(the first nine in alphabetical order, the last as the film of the—um—year) Holy Motors, Hugo, Lincoln, Margaret, Once Upon a Time in Anatolia, Rust and Bone, Silver Linings Playbook, Tabu, Take this Waltz, and La Rabbia: the Rage of Pasolini (“a film released, in what must have been an infinitely less compelling form, in 1963, but listed this year by the National Gallery of Art as a “Washington Premiere” in a form so imbued with greatness it triggered a private pre-New Years Pasolini epiphany”).
1. Holy Motors
2. Once Upon a Time in Anatolia
3. The Deep Blue Sea
7. Moonrise Kingdom
8. The Turin Horse
9. This is Not a Film
10. The Master
Technically, Kenneth Lonergan’s remarkable Margaret may not have qualified as a 2012 film (a few people saw it in 2011), but the years he spent in the editing room paid off in this story of a high-strung teenager (Anna Paquin) who causes a horrendous traffic accident. The writer-director’s unique focus on responsibility–and its limits–led to the creation of the year’s most haunting and original film. Almost equally affecting were Michael Haneke’s wrenching account of an older couple facing the end of their relationship, Amour, and Paul Thomas Anderson’s The Master, about an American personality cult spinning out of control. Among the most playful new movies: Wes Anderson’s tale of romantic runaways, Moonrise Kingdom, and Richard Linklater’s stranger-than-fiction Jack Black vehicle, Bernie. The latter, like Ben Affleck’s self-assured Argo, Steven Spielberg’s painstaking Lincoln, and Kathryn Bigelow’s vigorous Zero Dark Thirty, is based on fact. Gary Ross’ The Hunger Games took a popular young-adult book and made something majestic of it. Northwest filmmaker Jon Garcia’s The Falls, a perfectly cast love story about 20-year-old Mormon missionaries, was the best of several strong gay films.
A second 10: Rust and Bone, How to Survive a Plague, The Invisible War, Keep the Lights On, Barbara, A Royal Affair, Life of Pi, Silver Linings Playbook, Queen of Versailles, Any Day Now.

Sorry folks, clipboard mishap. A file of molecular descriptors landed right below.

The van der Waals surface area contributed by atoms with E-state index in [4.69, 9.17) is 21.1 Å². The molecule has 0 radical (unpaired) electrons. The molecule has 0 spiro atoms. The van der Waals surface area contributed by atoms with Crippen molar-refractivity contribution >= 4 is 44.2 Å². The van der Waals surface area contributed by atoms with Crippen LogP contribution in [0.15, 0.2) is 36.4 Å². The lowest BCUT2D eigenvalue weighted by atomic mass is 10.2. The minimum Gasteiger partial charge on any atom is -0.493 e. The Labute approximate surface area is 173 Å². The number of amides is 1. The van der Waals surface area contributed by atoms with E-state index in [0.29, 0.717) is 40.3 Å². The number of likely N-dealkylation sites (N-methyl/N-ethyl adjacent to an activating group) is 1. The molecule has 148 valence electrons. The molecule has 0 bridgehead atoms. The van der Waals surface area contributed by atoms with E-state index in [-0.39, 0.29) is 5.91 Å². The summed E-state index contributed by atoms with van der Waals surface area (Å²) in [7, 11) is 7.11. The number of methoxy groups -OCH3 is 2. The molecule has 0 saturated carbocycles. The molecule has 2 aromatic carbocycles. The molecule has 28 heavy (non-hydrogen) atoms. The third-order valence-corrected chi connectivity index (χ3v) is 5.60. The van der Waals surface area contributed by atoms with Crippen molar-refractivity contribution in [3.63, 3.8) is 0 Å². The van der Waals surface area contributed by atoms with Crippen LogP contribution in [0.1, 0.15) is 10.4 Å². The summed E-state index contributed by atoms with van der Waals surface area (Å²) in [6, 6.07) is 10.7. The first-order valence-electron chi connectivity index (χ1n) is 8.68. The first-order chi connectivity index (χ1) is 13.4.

1. Leviathan (Lucien Castaing-Taylor and Verena Paravel)
2. Tabu (Miguel Gomes)
3. Neighbouring Sounds/O som ao redor (Kleber Mendonça Filho)
4. In Another Country (Hong Sang-soo)
5. Two Years at Sea (Ben Rivers)
6. small roads (James Benning)
7. Viola (Matias Piniero)
8. O Gebo e a Sombra/Gebo and the Shadow (Manoel de Oliveira)
9. Vers Madrid/The Burning Bright (Sylvain George)
10. Arraianos (Eloy Enciso)
Anna Karenina Argo The Avengers The Deep Blue Sea Flight I Wish Lincoln Margaret Pina Ruby Sparks
Ten more terrific movies, any of which might have slipped into my first ten on a different day: A Cat in Paris, Bernie, Liberal Arts, The Master, Middle of Nowhere, Moonrise Kingdom, A Royal Affair, The Sessions, The Silver Linings Playbook, Skyfall, Smashed. OK, that’s 11. So be it.
Best 2012 movies that haven’t opened in Seattle yet (but I’ve seen them): Amour, Zero Dark Thirty
1. Zero Dark Thirty
3. The Master
5. Holy Motors
6. Django Unchained
7. Moonrise Kingdom
8. Silver Linings Playbook
9. The Deep Blue Sea
1. The Turin Horse
2. The Kid with a Bike
3. Moonrise Kingdom
5. The Master
6. Holy Motors
7. This Is Not a Film
8. Universal Soldier: Day of Reckoning
9. Not Fade Away
10. The Loneliest Planet
1. Django Unchained
2. Holy Motors
6. Universal Soldier: Day of Reckoning
8. The Master
9. The Grey
I started to describe why Argo struck me as brilliant and almost unendurable, all at once, but that’s silly. Just drop everything and go. For such a full-throttle, gripping, movie-goer’s-movie, it has depths that linger — certainly at this house.
I haven’t been writing for a while. Even before the September 11th attacks in Benghazi, with the death of Ambassador Chris Stevens and three others, I’ve been reading, almost every day, reports from a world that I am intimately connected to, yet necessarily apart from, our Foreign Service.